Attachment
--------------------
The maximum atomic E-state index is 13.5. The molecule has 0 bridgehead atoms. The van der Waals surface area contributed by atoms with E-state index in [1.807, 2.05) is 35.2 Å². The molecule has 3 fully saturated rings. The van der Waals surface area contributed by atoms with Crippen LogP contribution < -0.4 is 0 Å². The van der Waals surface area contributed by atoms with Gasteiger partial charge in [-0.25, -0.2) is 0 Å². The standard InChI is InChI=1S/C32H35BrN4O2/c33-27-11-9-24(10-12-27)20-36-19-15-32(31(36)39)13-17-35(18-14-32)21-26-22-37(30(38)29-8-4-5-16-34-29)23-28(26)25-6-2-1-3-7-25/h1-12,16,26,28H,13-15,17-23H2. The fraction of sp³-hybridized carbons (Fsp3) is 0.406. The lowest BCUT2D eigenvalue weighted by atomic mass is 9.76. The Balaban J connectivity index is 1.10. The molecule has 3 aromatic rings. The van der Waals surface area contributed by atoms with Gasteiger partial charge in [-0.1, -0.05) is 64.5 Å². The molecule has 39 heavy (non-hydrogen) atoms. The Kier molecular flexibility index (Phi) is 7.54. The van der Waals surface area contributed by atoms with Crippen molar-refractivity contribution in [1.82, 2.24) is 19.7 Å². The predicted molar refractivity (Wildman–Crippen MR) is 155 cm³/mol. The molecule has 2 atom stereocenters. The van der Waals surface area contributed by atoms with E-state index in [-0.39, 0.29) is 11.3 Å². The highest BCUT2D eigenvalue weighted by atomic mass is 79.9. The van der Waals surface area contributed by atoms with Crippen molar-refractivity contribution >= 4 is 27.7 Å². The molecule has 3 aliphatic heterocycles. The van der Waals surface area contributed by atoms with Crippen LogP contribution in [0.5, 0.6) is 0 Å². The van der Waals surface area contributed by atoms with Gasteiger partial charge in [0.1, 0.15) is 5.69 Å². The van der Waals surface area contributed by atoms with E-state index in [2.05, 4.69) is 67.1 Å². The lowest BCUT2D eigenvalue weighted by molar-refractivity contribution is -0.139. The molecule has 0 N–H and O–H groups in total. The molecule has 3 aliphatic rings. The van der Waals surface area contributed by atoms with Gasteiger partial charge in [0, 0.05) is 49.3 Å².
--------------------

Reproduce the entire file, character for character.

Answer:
The maximum atomic E-state index is 13.5. The molecule has 0 bridgehead atoms. The van der Waals surface area contributed by atoms with E-state index in [1.807, 2.05) is 35.2 Å². The molecule has 3 fully saturated rings. The van der Waals surface area contributed by atoms with Crippen LogP contribution < -0.4 is 0 Å². The van der Waals surface area contributed by atoms with Gasteiger partial charge in [-0.25, -0.2) is 0 Å². The standard InChI is InChI=1S/C32H35BrN4O2/c33-27-11-9-24(10-12-27)20-36-19-15-32(31(36)39)13-17-35(18-14-32)21-26-22-37(30(38)29-8-4-5-16-34-29)23-28(26)25-6-2-1-3-7-25/h1-12,16,26,28H,13-15,17-23H2. The fraction of sp³-hybridized carbons (Fsp3) is 0.406. The lowest BCUT2D eigenvalue weighted by atomic mass is 9.76. The Balaban J connectivity index is 1.10. The molecule has 3 aromatic rings. The van der Waals surface area contributed by atoms with Gasteiger partial charge in [-0.1, -0.05) is 64.5 Å². The molecule has 39 heavy (non-hydrogen) atoms. The Kier molecular flexibility index (Phi) is 7.54. The van der Waals surface area contributed by atoms with Crippen molar-refractivity contribution in [1.82, 2.24) is 19.7 Å². The predicted molar refractivity (Wildman–Crippen MR) is 155 cm³/mol. The molecule has 2 atom stereocenters. The van der Waals surface area contributed by atoms with E-state index in [-0.39, 0.29) is 11.3 Å². The highest BCUT2D eigenvalue weighted by atomic mass is 79.9. The van der Waals surface area contributed by atoms with Crippen molar-refractivity contribution >= 4 is 27.7 Å². The molecule has 3 aliphatic heterocycles. The van der Waals surface area contributed by atoms with Crippen LogP contribution in [0.5, 0.6) is 0 Å². The van der Waals surface area contributed by atoms with Gasteiger partial charge in [0.1, 0.15) is 5.69 Å². The van der Waals surface area contributed by atoms with E-state index in [2.05, 4.69) is 67.1 Å². The lowest BCUT2D eigenvalue weighted by molar-refractivity contribution is -0.139. The molecule has 0 N–H and O–H groups in total. The molecule has 3 aliphatic rings. The van der Waals surface area contributed by atoms with Gasteiger partial charge in [0, 0.05) is 49.3 Å².